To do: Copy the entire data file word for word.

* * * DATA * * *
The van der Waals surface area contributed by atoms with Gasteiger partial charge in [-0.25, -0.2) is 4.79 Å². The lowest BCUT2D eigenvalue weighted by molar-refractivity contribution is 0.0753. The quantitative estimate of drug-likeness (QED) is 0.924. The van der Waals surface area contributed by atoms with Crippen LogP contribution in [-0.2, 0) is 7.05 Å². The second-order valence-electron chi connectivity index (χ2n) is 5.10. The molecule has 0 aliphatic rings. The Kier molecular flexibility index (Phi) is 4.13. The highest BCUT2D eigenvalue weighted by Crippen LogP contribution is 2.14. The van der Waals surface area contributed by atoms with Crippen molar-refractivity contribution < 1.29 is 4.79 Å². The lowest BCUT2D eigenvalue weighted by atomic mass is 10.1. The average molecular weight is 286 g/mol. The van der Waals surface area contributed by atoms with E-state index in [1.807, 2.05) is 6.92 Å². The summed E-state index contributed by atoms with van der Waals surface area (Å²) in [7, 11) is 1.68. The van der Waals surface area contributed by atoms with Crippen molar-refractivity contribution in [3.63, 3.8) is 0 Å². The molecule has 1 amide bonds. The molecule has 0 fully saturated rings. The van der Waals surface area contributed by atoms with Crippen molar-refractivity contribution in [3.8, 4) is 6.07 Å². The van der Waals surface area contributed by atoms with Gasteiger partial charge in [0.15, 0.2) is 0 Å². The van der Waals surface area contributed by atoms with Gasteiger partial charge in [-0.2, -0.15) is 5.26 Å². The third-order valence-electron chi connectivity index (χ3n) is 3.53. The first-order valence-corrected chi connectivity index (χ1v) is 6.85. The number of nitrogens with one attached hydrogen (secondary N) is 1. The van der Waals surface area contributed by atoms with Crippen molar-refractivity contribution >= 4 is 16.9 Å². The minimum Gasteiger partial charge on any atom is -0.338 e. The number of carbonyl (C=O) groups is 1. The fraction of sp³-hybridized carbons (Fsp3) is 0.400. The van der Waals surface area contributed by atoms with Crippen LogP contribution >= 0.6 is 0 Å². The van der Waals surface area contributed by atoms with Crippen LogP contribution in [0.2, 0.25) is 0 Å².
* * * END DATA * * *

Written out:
The van der Waals surface area contributed by atoms with Gasteiger partial charge in [-0.25, -0.2) is 4.79 Å². The lowest BCUT2D eigenvalue weighted by molar-refractivity contribution is 0.0753. The quantitative estimate of drug-likeness (QED) is 0.924. The van der Waals surface area contributed by atoms with Crippen LogP contribution in [-0.2, 0) is 7.05 Å². The second-order valence-electron chi connectivity index (χ2n) is 5.10. The molecule has 0 aliphatic rings. The Kier molecular flexibility index (Phi) is 4.13. The highest BCUT2D eigenvalue weighted by Crippen LogP contribution is 2.14. The van der Waals surface area contributed by atoms with Crippen molar-refractivity contribution < 1.29 is 4.79 Å². The lowest BCUT2D eigenvalue weighted by atomic mass is 10.1. The average molecular weight is 286 g/mol. The van der Waals surface area contributed by atoms with E-state index in [1.807, 2.05) is 6.92 Å². The summed E-state index contributed by atoms with van der Waals surface area (Å²) in [7, 11) is 1.68. The van der Waals surface area contributed by atoms with Crippen molar-refractivity contribution in [3.63, 3.8) is 0 Å². The molecule has 1 amide bonds. The molecule has 0 fully saturated rings. The van der Waals surface area contributed by atoms with Crippen molar-refractivity contribution in [3.8, 4) is 6.07 Å². The van der Waals surface area contributed by atoms with Gasteiger partial charge in [0.15, 0.2) is 0 Å². The van der Waals surface area contributed by atoms with Gasteiger partial charge in [-0.2, -0.15) is 5.26 Å². The third-order valence-electron chi connectivity index (χ3n) is 3.53. The first-order valence-corrected chi connectivity index (χ1v) is 6.85. The number of nitrogens with one attached hydrogen (secondary N) is 1. The van der Waals surface area contributed by atoms with Crippen molar-refractivity contribution >= 4 is 16.9 Å². The minimum Gasteiger partial charge on any atom is -0.338 e. The number of carbonyl (C=O) groups is 1. The fraction of sp³-hybridized carbons (Fsp3) is 0.400. The van der Waals surface area contributed by atoms with Crippen LogP contribution >= 0.6 is 0 Å². The van der Waals surface area contributed by atoms with Crippen LogP contribution in [0.2, 0.25) is 0 Å².